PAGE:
The moment I decided to take the leap felt like jumping off a cliff

The moment I decided to take the leap, to pass from being an employee to being an entrepreneur felt really like jumping off a cliff, without wings and without knowing how to build them, without a safety net nor first-aid kit. It was a scary moment that lasted for a very long time and that in hindisight seems so natural and simple, almost inevitable.

The most amazing thing is that despite all the sleepless nights, the tears and the sweat and despite not yet knowing how all of this will end up I believe it was the best educative experience of my life.

Because that is what it is. None of us knows everything and life always throws some curved balls at you. But being an entrepreneur, if you manage to survive through the journey, makes you a more resilient person and opens your mind in ways you could never have imagined. It teaches you like no book can teach and no mentor can explain. Because living through the ups and downs cannot be substituted nor taught nor explained.

Becoming an entrepreneur means facing your worst fears, accepting them and trying to do something creative about those. Means being responsible for other people and feeling all their pains all together. And it also means feeling their joy and the thrill of doing something that means something to the world. And maybe realizing that you are not totally worthless.

It’s really hard to think of going back to my previous self, once you take the leap your life and behaviors are changed so much that it’s going to be unthinkable that you’d ever work in another company (though, of course, “never say never”). While growing into your new shoes you see problems and you don’t even think for a moment “that is not my responsibility” you just jump and fix it.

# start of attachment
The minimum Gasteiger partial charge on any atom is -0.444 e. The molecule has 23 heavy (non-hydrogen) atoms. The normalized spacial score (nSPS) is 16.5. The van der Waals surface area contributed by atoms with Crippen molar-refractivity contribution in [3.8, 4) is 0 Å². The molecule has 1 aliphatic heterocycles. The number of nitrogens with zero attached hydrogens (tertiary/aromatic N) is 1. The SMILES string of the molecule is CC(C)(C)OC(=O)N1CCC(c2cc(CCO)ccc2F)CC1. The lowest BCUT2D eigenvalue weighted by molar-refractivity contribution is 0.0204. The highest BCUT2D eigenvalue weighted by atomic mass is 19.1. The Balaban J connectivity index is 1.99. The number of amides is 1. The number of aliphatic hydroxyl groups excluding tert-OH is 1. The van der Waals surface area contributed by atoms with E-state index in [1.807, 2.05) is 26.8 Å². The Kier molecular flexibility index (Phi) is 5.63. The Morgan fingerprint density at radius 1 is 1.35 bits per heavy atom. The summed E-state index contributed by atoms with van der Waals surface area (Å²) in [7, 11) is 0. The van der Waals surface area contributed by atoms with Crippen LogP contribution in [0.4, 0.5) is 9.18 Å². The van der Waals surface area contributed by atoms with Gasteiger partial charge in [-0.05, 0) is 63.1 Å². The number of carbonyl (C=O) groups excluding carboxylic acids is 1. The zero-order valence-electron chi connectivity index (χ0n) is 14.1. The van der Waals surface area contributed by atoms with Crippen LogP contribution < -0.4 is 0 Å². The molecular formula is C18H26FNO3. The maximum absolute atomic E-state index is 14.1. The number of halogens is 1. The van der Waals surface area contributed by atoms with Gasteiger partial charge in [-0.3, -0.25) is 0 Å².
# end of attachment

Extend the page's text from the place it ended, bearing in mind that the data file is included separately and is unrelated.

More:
Not everyone is made to be an entrepreneur and I have seen plenty of people that have cracked under the immense weight of the responsibilities involved in being that guy. And you should really think carefully if right now you are thinking “Should I start my own company?”. The truth is: if you don’t try, you will never know what kind of person you are. But if you do try remember you are testing on yourself, you are your own guinea pig.

If you manage the transformation you will be richer

The cool part is that if you manage the transformation you will be richer and I don’t mean richer in terms of money but richer in terms of your own baggage, your experience, your stories, the people you know, the things you can do and how you approach life in general. Your skin will be thicker and you hair more gray, you will laugh and enjoy every single moment more and you will curse the moment you started this at times. Maybe you will even have less money but that’s not the point. The point is that you will be on a launchpad that will catapult you into the next phase of your life.

And maybe this might be the best thing you do for yourself in your life. But be prepared for the rollercoaster.

di Stefano Mosconi
Ceo di Jolla @JollaHQ